I recently read an article by Robert Whipple that addressed the communication habits of Millennials in the workplace today. As he discussed the shift in communication tools across generations, the statistic that stuck out to me the most was that during 2009-2010 email usage grew among seniors by 28%, but fell among teens by 59%. I sometimes worried that my teenage son might be behind the technology curve because he rarely checks or responds to e-mail, but I’m understanding that the next generation will not use e-mail to communicate socially. They may not even use e-mail to communicate at work the way we see it today. It is highly likely that 20 years from now even more of the transactions we process will be automated and people will interface with computers through their eyes, voice, or movements but not by typing keys. Communication via e-mail as we know it will seem as old fashioned as faxing or writing letters does today.
So what does that mean right now to Gen Xers like me and the other generations that Becky described in her blog entry? It means that if you got upset 10 years ago when your company transitioned from their home grown intranet communication system to Outlook you should call your therapist now and get a head start on the changes coming. Mankind’s technological improvements have grown at an increasing rate over time. Based on various online sources, the Hunter/Gatherer Age lasted 590,000 years. Then we started farming and The Horticultural Age lasted 6,000 years, followed by more organized society and the Agrarian Age which lasted 2,300 years. The Industrial Age lasted 260 years and took us from the earliest mechanized factories to nuclear weapons. We are currently in the Information Age. It will probably last less than 100 years and take us from a landing on the moon, through the development of the PC and internet, and into a debate about the nature of humanity versus Artificial Intelligence.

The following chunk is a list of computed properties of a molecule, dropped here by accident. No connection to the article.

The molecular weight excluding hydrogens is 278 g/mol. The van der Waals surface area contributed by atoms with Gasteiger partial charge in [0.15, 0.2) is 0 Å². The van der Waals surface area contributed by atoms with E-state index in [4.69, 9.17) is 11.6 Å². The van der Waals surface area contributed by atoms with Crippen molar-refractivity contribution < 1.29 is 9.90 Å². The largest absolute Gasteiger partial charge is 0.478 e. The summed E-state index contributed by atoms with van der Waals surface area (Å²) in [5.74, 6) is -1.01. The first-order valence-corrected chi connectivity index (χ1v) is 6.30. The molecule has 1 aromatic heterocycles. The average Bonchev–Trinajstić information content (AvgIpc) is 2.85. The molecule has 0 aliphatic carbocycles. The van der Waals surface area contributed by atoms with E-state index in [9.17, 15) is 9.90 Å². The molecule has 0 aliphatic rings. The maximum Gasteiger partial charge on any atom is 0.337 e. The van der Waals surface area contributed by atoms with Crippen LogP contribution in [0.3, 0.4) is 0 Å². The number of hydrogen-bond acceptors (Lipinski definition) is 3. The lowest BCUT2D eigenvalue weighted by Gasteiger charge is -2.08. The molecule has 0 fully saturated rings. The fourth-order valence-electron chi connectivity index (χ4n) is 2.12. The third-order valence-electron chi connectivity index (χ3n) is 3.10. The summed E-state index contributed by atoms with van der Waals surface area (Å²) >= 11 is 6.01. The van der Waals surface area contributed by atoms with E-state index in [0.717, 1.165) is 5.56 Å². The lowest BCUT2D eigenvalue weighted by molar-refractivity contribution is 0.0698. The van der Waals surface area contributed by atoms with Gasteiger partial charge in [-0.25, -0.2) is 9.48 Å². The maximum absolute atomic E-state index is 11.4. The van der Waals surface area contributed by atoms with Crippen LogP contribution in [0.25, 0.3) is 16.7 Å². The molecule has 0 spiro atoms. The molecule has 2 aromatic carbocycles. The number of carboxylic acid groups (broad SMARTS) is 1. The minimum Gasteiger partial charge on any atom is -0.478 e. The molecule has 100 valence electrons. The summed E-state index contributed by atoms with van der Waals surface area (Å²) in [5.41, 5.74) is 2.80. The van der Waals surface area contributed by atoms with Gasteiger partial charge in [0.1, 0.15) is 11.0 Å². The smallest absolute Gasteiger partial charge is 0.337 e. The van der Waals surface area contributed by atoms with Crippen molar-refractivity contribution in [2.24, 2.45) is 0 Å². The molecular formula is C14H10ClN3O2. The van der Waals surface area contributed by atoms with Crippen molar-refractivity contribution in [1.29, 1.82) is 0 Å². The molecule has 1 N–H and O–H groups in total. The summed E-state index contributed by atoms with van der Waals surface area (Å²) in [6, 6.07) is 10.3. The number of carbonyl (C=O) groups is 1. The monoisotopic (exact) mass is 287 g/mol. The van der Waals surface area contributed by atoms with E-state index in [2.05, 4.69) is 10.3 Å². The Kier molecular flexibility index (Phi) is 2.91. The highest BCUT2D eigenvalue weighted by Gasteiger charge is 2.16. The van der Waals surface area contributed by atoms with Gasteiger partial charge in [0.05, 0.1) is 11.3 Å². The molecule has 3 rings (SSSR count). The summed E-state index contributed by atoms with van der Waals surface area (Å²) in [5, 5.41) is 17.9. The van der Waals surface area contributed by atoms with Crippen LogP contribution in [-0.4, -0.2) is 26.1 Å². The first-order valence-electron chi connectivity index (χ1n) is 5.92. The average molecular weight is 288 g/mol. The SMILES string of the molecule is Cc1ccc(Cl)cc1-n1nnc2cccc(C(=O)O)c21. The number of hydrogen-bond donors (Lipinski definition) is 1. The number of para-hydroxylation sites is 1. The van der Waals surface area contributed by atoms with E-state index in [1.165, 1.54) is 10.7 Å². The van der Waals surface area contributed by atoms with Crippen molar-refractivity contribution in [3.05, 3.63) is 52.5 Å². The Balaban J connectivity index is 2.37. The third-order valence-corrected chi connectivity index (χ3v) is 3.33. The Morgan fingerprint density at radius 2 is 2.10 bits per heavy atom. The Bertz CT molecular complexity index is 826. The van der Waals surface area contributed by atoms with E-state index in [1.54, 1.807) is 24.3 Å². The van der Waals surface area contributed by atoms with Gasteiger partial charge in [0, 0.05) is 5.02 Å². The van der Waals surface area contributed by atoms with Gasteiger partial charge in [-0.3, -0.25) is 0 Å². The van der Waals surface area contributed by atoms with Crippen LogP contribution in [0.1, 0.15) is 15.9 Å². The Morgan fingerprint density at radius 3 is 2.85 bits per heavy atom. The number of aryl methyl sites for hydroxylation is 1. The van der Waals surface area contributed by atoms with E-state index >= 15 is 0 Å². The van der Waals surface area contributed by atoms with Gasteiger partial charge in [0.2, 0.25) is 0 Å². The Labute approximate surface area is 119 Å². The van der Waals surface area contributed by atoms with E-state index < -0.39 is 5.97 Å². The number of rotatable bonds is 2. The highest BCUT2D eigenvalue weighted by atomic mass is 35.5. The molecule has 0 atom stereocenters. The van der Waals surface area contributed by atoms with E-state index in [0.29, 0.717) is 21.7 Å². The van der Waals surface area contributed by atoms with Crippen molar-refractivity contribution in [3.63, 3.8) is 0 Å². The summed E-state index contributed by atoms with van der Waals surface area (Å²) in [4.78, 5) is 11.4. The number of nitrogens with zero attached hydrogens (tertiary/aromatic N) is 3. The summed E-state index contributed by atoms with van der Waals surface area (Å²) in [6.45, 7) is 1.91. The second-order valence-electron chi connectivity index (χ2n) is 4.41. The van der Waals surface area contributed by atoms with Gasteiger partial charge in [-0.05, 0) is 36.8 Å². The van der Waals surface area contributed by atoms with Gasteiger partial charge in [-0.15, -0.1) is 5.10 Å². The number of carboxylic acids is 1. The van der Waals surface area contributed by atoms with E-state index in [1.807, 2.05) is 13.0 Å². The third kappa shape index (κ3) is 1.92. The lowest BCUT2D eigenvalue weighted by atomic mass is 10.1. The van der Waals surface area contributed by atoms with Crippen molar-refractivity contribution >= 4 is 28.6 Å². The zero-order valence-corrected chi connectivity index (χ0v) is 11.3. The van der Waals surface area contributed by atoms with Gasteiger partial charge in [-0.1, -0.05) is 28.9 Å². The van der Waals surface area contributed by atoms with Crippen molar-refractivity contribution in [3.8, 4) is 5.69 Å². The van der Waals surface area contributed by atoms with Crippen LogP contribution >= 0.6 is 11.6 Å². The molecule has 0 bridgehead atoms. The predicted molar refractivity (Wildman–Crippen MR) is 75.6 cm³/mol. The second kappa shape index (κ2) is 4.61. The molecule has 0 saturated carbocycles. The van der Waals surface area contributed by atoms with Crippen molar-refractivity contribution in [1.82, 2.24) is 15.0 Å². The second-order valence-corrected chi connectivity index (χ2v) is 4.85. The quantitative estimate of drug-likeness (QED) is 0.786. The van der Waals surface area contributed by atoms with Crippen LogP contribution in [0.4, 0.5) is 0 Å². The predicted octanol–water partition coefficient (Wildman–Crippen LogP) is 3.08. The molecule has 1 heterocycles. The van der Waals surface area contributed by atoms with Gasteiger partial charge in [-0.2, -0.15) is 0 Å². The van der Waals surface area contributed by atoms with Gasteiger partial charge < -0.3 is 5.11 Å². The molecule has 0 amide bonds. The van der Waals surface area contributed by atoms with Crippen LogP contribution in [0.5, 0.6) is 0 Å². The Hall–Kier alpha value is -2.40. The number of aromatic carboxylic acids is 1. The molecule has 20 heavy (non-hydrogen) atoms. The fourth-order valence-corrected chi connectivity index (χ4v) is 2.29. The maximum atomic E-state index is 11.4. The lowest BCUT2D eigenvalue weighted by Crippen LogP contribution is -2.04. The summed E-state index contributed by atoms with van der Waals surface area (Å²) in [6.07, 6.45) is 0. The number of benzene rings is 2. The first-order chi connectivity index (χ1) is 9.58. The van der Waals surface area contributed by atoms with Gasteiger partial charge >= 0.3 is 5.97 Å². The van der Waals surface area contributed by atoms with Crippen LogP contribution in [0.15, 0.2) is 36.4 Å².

Those dates may not be correct and the future of “space age” technology is up for debate, but the point is we can be sure that social media, e-mail, IM and handheld devices will continue to merge the flow of communication into a constant stream. The best thing for those of us already in the workplace to do is embrace the changing communication landscape and get ready, ‘cause here it comes.